Is Lawrence of Arabia the greatest film by the greatest director who ever lived? No, probably not. But that occurred to me as I sat down to write this: As a technician, few directors get the kind of respect that David Lean did and Lawrence, arguably, next to Bridge On The River Kwai, may be his greatest film.
I had not seen it until the recent re-release. I was reluctant to go, as the movie clocks in at a startling four hours—brevity was not Mr. Lean’s thing, man—but @soquoted encouraged me, and The Boy has a new movie-going philosophy that got him worked up about it. (What? What philosophy is that, you ask? “Balls to the wall.” Yeah. Kids.)
I mix up Lawrence with The Man Who Would Be King so I really had no idea what to expect, other than sand—and lots of it. On the sand front, this movie does not disappoint. I’ve never seen so much sand. And I live on the beach. In a desert. (You wonder why I mix up those two movies? Because they were a common double-feature at revival houses when I was a kid, which I never went to, perhaps because of the six-hour total running time.)
Lawrence opens with the titular character riding a motorcycle in England, using shots that Sam Raimi liberally ripped off for his Evil Dead movies. So, that was kind of surprising. I expected to recognize influences on other films, just not that one. (It was a little like seeing a shower-head POV shot in an old Judy Garland musical.) Throughout the rest of the movie there were shots I was familiar with from a variety of other films, most notably Star Wars and the first Mummy movie.
My reaction to seeing this movie was “Hollywood should be ashamed. They could never make a movie like this now.”
And they couldn’t. Quite apart from being able to eschew the shaky-cam, to block the shots with casts of thousands, and to actually make a four hour movie interesting, this movie is way too politically incorrect.
Which is to say, it’s probably pretty accurate. The Brits are stubborn, principled, but also using the Arabs, while the Arabs are tribal, greedy, but also without pretense. There’s no kumbaya here.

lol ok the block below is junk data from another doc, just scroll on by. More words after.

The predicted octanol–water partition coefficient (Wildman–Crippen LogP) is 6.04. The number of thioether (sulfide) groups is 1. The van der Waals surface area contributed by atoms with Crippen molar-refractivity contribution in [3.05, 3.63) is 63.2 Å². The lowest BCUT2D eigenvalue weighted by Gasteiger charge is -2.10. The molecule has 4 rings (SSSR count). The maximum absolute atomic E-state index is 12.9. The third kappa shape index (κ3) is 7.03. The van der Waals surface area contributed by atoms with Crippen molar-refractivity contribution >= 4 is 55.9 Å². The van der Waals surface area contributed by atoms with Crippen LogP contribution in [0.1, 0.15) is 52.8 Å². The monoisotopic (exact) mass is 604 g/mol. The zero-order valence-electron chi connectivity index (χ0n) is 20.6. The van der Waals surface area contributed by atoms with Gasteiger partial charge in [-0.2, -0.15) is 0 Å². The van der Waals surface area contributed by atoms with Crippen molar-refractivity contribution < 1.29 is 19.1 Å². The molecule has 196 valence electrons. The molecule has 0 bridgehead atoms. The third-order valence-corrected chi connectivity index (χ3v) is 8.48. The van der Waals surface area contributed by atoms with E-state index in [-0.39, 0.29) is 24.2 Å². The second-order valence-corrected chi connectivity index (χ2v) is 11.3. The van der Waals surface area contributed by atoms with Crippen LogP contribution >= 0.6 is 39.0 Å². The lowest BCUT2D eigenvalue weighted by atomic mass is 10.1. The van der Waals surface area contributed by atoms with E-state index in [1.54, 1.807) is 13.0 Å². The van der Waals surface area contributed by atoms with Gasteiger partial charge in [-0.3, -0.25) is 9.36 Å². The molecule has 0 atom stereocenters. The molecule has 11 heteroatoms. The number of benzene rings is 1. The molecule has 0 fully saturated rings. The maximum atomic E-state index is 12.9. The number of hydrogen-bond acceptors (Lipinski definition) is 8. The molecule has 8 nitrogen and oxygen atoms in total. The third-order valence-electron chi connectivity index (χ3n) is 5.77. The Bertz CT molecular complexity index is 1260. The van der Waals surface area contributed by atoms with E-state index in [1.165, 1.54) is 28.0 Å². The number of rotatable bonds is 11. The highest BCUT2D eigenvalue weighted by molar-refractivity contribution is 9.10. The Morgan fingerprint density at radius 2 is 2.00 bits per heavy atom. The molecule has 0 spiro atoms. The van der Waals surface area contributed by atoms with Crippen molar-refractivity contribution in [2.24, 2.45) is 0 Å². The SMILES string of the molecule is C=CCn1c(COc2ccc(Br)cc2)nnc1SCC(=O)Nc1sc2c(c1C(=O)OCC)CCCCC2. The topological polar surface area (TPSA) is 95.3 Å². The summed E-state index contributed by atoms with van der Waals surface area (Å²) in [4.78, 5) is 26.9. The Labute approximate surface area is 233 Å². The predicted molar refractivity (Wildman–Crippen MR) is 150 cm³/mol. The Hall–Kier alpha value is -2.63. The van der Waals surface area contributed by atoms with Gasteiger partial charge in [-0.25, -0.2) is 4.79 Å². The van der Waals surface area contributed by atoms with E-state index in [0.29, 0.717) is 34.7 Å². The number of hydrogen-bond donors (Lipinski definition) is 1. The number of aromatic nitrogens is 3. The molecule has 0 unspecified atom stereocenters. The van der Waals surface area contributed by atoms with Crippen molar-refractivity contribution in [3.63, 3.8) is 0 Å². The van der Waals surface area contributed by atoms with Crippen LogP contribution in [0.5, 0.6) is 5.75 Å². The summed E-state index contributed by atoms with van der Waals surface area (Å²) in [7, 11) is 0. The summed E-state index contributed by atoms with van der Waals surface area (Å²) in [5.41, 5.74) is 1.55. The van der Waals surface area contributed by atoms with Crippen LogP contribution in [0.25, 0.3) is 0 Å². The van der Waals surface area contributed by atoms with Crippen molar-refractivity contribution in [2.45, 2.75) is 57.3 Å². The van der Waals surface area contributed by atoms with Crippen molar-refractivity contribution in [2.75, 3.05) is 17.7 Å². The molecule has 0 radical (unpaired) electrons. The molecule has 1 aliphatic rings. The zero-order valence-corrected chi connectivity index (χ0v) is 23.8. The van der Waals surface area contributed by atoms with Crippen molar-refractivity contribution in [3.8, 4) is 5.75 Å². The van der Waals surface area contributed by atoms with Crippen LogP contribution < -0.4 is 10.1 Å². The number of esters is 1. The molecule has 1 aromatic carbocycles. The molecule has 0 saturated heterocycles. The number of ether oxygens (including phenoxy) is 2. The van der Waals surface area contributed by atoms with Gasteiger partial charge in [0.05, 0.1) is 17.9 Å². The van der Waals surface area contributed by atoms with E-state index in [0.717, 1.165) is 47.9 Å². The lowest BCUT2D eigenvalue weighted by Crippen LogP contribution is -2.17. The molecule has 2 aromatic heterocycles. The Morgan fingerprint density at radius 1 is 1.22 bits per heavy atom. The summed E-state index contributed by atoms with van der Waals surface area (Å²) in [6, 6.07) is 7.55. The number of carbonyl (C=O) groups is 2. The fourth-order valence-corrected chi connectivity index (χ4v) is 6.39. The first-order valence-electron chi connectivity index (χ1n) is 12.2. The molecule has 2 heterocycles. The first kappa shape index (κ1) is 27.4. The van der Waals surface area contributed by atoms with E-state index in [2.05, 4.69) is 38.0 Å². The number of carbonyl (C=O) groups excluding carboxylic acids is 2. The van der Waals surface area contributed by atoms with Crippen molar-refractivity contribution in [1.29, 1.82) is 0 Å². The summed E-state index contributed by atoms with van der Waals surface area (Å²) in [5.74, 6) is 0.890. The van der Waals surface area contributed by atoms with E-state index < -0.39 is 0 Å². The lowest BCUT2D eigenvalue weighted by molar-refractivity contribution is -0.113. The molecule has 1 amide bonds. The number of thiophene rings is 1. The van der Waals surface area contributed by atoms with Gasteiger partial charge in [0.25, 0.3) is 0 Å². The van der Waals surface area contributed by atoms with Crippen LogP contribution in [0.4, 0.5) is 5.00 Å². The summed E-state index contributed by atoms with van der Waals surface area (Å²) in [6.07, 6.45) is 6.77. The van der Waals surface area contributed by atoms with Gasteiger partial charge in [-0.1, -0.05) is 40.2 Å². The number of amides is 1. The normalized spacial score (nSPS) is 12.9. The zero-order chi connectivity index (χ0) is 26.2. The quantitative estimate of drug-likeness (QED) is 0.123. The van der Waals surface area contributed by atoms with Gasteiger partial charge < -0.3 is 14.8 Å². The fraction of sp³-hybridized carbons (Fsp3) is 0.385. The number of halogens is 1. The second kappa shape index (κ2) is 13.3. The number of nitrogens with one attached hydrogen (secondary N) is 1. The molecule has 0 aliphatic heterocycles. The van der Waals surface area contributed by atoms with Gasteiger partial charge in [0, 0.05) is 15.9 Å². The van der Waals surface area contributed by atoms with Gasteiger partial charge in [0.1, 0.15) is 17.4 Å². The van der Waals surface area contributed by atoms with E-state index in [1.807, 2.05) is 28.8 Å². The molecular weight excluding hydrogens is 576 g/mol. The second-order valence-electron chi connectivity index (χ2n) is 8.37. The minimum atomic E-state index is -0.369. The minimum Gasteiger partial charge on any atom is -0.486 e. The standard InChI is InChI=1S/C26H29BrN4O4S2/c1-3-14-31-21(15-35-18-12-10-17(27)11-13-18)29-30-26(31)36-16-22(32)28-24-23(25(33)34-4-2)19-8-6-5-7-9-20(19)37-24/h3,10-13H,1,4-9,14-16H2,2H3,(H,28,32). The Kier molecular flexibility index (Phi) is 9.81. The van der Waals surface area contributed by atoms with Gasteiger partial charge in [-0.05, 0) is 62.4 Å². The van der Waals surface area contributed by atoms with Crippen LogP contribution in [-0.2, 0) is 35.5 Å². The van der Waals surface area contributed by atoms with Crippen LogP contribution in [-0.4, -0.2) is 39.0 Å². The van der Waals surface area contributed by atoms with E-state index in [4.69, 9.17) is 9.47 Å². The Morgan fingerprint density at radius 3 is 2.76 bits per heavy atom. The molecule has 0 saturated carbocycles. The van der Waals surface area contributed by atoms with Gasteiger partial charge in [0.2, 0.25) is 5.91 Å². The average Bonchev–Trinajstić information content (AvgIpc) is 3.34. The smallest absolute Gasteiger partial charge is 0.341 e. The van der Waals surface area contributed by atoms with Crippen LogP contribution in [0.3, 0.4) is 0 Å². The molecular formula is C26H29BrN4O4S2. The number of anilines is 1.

Oh, the story is WWI North Africa, with the Brits trying to use the Arabs to defeat the Axis, but without really understanding the Arabs, and having no luck till a young intelligence officer is assigned to the area.
I barely recognized Peter O’Toole, so young and beautiful was he. I mean, I think the first movie I saw him in was The Stunt Man, and he was 47 by that point—and a pretty hard 47 at that. But his acting style was there, large and in-charge.
It’s odd. Lawrence is both possessed of British reserve in some regards, and wild and emotional in others. I’ve heard that Lawrence’s brother saw the film and didn’t recognize O’Toole, and I believe that, but it hardly matters.
At turns manic to the point of megalomania and depressive to near suicide, O’Toole barrels through desert, not quite able to “go native”, trying to bring British organization to Arab tribes, never really able to reconcile the two cultures.
Alec Guiness, Anthony Quinn, Jose Ferrer and a bunch of other non-Arabs play Arabs. Claude Rains, Arthur Kennedy and Jack Hawkins play white people. They’re all good and memorable. And familiar, too!
It’s a total sausage fest. There are some women in it, very briefly, and I don’t think they have any lines.
Maurice Jarré’s score is noteworthy for being simple but working for the whole four hours. If you’re not humming it during the intermission, you’re probably tone deaf.
Won seven (out of the ten) Oscars it was nominated for. Beat out The Longest Day, To Kill A Mockingbird and Mutiny on the Bounty (it’s said Brando turned down Lawrence to play Christian) and The Music Man. Ouch. What a year.
The Boy loved it.